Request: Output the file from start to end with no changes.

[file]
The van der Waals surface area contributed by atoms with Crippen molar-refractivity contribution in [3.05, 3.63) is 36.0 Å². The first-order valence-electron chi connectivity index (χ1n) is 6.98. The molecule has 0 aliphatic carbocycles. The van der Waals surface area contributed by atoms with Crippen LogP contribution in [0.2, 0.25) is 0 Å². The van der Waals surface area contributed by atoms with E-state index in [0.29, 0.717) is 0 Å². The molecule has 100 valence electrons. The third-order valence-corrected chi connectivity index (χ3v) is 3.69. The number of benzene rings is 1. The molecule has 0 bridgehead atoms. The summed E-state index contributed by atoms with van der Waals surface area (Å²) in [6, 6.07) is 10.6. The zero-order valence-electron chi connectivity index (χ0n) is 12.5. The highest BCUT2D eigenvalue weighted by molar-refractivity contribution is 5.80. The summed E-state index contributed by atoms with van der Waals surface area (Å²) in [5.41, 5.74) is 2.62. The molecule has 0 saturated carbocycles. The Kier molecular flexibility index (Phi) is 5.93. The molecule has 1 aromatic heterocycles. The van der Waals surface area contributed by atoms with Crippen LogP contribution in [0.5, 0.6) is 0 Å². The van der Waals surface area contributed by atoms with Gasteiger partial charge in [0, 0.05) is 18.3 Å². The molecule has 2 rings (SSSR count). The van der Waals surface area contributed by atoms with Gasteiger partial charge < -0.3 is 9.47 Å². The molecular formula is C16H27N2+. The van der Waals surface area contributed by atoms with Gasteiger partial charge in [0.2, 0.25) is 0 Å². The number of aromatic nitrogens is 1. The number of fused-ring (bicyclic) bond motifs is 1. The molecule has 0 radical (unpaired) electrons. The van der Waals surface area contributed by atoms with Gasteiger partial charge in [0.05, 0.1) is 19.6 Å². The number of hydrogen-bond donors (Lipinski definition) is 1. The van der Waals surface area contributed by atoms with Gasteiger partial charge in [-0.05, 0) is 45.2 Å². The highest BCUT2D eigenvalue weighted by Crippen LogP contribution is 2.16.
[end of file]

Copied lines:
The van der Waals surface area contributed by atoms with Crippen molar-refractivity contribution in [3.05, 3.63) is 36.0 Å². The first-order valence-electron chi connectivity index (χ1n) is 6.98. The molecule has 0 aliphatic carbocycles. The van der Waals surface area contributed by atoms with Crippen LogP contribution in [0.2, 0.25) is 0 Å². The van der Waals surface area contributed by atoms with E-state index in [0.29, 0.717) is 0 Å². The molecule has 100 valence electrons. The third-order valence-corrected chi connectivity index (χ3v) is 3.69. The number of benzene rings is 1. The molecule has 0 bridgehead atoms. The summed E-state index contributed by atoms with van der Waals surface area (Å²) in [6, 6.07) is 10.6. The zero-order valence-electron chi connectivity index (χ0n) is 12.5. The highest BCUT2D eigenvalue weighted by molar-refractivity contribution is 5.80. The summed E-state index contributed by atoms with van der Waals surface area (Å²) in [5.41, 5.74) is 2.62. The molecule has 0 saturated carbocycles. The Kier molecular flexibility index (Phi) is 5.93. The molecule has 1 aromatic heterocycles. The van der Waals surface area contributed by atoms with Crippen LogP contribution in [0.5, 0.6) is 0 Å². The van der Waals surface area contributed by atoms with Gasteiger partial charge in [0, 0.05) is 18.3 Å². The molecule has 2 rings (SSSR count). The van der Waals surface area contributed by atoms with Gasteiger partial charge < -0.3 is 9.47 Å². The molecular formula is C16H27N2+. The van der Waals surface area contributed by atoms with Gasteiger partial charge in [0.2, 0.25) is 0 Å². The number of aromatic nitrogens is 1. The number of fused-ring (bicyclic) bond motifs is 1. The molecule has 0 radical (unpaired) electrons. The van der Waals surface area contributed by atoms with Gasteiger partial charge in [0.05, 0.1) is 19.6 Å². The number of hydrogen-bond donors (Lipinski definition) is 1. The van der Waals surface area contributed by atoms with Gasteiger partial charge in [-0.05, 0) is 45.2 Å². The highest BCUT2D eigenvalue weighted by Crippen LogP contribution is 2.16.